"We knew our early success was a bit lucky so we had to attend Nationals the following year and the year after that," said Courtoreille. "It wasn't long before I was totally immersed in the competition scene."
I was curious how competition fishing differed from just heading out on a weekend to fish for fun.
"In recreational fishing we typically fish the areas and patterns that produced results in the past," explained Courtoreille.
"In competition fishing we don't have that luxury.
"Competitors are assigned their sections of water by way of random draws and often the first time you see the water is during the competition. As a result, we're forced to use unconventional techniques and patterns.
"Also, there's a difference in mentality. In recreational fishing we're raised to catch the 'big one' but in competition fishing, it's exactly opposite of that. The scoring system encourages numbers, so it's actually better to catch a lot of smaller fish versus a few big ones."
Courtoreille obviously found the right mindset, achieving success only a few years in competition with his first Canadian title.
"This was my fourth National Championship, in 2006. (That event was held near Fergus, Ontario on the Grand and Conestoga Rivers), and from our experience we were learning how important preparation is for these events," he said. "At this competition, we travelled to the area a full week prior to the competition. During this time we had two local guides working with us; one was a fishing guide and the other was an entomologist. We spent our prep week fishing the practice waters and studying insect life and tying flies in the evening."
Interestingly Courtoreille said he was not drawn to fly tying.
"Oddly enough I never started fly tying until I got into the competition scene," he said. "Now I'm sitting at the vice almost every day and tie for other teams when they're traveling abroad. I have a few patterns that have become standard additions to our competition quiver, but feel guilty about claiming those patterns as my own as I mostly steal ideas from current patterns and vary to meet the conditions of the day, although that's probably how most patterns are created. As an accountant, I'm probably not creative enough to develop my own pattern from scratch."
Still research and adaptive fly tying is a must at competitions.
"For me, our team was the most prepared going into this competition than any other previous competition," said Courtoreille. "I scored 52 fish in this competition with my largest measuring a whopping 30-centimetres.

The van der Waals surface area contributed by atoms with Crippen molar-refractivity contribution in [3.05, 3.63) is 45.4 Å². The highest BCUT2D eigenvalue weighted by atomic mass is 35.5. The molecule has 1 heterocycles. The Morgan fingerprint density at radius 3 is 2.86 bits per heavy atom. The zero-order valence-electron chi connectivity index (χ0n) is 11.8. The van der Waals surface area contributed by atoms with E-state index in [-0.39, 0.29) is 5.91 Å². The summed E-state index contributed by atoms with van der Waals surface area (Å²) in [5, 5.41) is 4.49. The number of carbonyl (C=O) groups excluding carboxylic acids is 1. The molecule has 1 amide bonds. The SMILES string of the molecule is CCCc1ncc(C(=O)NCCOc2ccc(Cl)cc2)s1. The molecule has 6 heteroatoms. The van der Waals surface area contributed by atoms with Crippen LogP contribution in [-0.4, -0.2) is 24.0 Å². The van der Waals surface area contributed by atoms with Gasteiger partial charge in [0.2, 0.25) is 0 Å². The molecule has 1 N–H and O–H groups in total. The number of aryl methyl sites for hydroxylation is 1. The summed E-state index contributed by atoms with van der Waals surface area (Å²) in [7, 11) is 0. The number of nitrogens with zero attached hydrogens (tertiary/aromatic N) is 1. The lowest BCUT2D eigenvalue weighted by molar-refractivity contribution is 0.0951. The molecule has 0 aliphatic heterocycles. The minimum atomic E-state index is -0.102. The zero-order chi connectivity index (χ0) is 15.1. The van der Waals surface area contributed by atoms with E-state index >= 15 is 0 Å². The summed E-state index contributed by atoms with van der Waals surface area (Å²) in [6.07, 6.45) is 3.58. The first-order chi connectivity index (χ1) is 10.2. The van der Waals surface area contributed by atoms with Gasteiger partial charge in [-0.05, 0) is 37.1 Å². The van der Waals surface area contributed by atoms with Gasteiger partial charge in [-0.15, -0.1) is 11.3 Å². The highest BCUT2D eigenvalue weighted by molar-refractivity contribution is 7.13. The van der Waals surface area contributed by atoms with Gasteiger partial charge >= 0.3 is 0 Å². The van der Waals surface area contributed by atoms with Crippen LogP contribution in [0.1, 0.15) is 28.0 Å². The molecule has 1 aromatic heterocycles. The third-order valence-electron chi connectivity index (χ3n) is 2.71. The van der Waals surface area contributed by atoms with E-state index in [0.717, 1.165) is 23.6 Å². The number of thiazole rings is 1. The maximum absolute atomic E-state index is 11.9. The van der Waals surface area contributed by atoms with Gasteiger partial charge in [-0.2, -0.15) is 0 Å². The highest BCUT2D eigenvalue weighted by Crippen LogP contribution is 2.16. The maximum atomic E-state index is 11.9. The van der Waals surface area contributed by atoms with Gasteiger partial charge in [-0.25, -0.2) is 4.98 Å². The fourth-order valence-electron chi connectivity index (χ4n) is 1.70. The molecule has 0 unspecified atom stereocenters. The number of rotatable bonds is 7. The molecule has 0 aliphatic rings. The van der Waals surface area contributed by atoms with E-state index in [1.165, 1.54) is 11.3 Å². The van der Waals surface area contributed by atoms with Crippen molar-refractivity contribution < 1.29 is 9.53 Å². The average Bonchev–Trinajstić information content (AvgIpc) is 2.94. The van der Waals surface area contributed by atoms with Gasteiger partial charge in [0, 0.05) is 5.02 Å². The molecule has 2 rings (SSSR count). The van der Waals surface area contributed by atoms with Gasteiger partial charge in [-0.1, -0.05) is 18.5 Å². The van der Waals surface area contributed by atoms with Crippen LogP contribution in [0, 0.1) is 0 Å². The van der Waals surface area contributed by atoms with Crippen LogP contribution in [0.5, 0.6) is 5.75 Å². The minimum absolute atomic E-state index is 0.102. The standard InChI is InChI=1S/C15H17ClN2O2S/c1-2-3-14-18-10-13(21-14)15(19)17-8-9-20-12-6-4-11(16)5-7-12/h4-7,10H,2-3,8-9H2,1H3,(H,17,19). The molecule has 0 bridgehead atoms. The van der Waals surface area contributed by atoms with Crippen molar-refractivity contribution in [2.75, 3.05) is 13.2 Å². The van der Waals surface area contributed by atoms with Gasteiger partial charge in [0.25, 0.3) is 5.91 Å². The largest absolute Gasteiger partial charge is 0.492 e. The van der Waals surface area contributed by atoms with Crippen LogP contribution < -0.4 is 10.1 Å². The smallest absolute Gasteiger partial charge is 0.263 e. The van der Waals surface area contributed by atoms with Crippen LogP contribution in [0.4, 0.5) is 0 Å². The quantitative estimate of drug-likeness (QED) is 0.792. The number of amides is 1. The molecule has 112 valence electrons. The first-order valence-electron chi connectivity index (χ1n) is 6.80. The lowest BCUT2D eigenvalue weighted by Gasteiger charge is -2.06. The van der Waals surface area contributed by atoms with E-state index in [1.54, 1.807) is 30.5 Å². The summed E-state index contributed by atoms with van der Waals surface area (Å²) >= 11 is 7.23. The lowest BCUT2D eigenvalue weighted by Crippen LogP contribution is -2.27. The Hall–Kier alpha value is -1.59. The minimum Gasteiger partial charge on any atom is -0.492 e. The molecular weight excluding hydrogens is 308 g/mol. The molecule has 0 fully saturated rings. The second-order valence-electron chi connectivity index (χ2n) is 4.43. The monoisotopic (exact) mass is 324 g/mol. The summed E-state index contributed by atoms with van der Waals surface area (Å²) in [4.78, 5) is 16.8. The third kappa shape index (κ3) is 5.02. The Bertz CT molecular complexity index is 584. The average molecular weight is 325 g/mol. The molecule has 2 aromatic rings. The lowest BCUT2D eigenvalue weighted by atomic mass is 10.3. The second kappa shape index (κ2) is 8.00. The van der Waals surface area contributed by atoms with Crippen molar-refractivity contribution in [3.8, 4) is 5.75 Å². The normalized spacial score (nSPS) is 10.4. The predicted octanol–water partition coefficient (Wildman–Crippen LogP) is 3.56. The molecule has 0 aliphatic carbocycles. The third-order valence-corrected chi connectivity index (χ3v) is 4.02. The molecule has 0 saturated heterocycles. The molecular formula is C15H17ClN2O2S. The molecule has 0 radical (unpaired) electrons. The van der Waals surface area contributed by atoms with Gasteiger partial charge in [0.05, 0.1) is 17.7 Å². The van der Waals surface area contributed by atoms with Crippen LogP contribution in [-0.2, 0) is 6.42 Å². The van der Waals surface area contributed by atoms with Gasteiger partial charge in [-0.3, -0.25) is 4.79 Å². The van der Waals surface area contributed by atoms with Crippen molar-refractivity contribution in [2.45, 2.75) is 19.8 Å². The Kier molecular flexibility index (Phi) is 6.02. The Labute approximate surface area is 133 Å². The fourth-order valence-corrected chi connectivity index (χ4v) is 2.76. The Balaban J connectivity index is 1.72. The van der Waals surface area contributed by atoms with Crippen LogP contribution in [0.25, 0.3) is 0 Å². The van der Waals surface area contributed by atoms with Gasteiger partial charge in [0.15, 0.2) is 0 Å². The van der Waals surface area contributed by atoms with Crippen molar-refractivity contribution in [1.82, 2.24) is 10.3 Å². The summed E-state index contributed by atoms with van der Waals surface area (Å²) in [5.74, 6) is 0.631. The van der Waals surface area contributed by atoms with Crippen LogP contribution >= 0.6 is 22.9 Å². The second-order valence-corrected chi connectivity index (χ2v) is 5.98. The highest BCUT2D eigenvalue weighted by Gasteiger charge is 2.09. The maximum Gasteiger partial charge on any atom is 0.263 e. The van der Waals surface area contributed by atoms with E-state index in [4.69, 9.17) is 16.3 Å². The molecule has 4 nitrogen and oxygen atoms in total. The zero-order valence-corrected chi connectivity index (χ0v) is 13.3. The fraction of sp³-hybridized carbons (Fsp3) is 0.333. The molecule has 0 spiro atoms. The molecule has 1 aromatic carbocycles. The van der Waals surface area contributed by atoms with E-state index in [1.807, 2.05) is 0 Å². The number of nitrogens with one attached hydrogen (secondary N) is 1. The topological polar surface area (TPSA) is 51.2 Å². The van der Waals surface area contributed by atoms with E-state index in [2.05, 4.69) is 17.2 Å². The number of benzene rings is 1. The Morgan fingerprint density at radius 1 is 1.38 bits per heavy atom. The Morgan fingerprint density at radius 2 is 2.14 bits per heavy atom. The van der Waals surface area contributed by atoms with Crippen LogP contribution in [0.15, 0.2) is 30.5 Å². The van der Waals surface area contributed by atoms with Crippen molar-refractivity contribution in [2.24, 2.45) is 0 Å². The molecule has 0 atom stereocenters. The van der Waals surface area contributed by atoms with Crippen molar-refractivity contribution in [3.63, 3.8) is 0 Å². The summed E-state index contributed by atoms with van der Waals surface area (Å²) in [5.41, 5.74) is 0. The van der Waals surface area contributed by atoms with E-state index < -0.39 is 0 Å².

"Needless to say, this is where I learned that targeting smaller fish usually pays off."
The championship was of course hugely gratifying for Courtoreille.
"Up to this point, I think I had three top-10 finishes of which two were in the top-five," he said. "I was getting close, but couldn't find my way into the medals.
"However, rather than feeling relieved with the win, I felt very fortunate for how things lined up. I was part of great team who supported each other and shared information freely. Without this support I could have never succeeded.
"I also consider myself more of a river fisherman than a lake fisherman, so having a competition with all river venues fit to my strengths. Thankfully, things just lined up."
It was back to a local area for us for Courtoreille's second crown.
"My second championship came in 2010. The Manitoba Parkland Region hosted these Nationals for the second time. So I had some experience with these lakes from the 2003 competition," he said.
"In 2010, the venues changed to all lakes (Tokaryk, Patterson, Spear, West Goose and Twin). So three of the lakes were used in both competitions, and I keep notes of all my past venues as well as the notes from my teammates. As a result, we had some good intel going into the 2010 competition that not only help me win individual gold, but helped my team win team gold as well."
As a competitor the second title meant a different feeling for Courtoreille.
"Absolutely, these events are quite competitive so to have success twice was something I wasn't expecting. This was also my first success on a lake competition, which was a bit surprising for someone who prefers moving water," he said.
So is there a secret to success in competition?
"I don't think there's a single tip that I could give. Contrary to what most people believe, competitive fly fishing is a team sport," said Courtoreille. "Five anglers working together will produce better results than five individuals. Competitors who embrace the team concept will generally succeed more often. I'd recommend to anyone to try competition fishing, even if it's only once. It will provide you with an opportunity to meet new angling friends and learn more about our sport."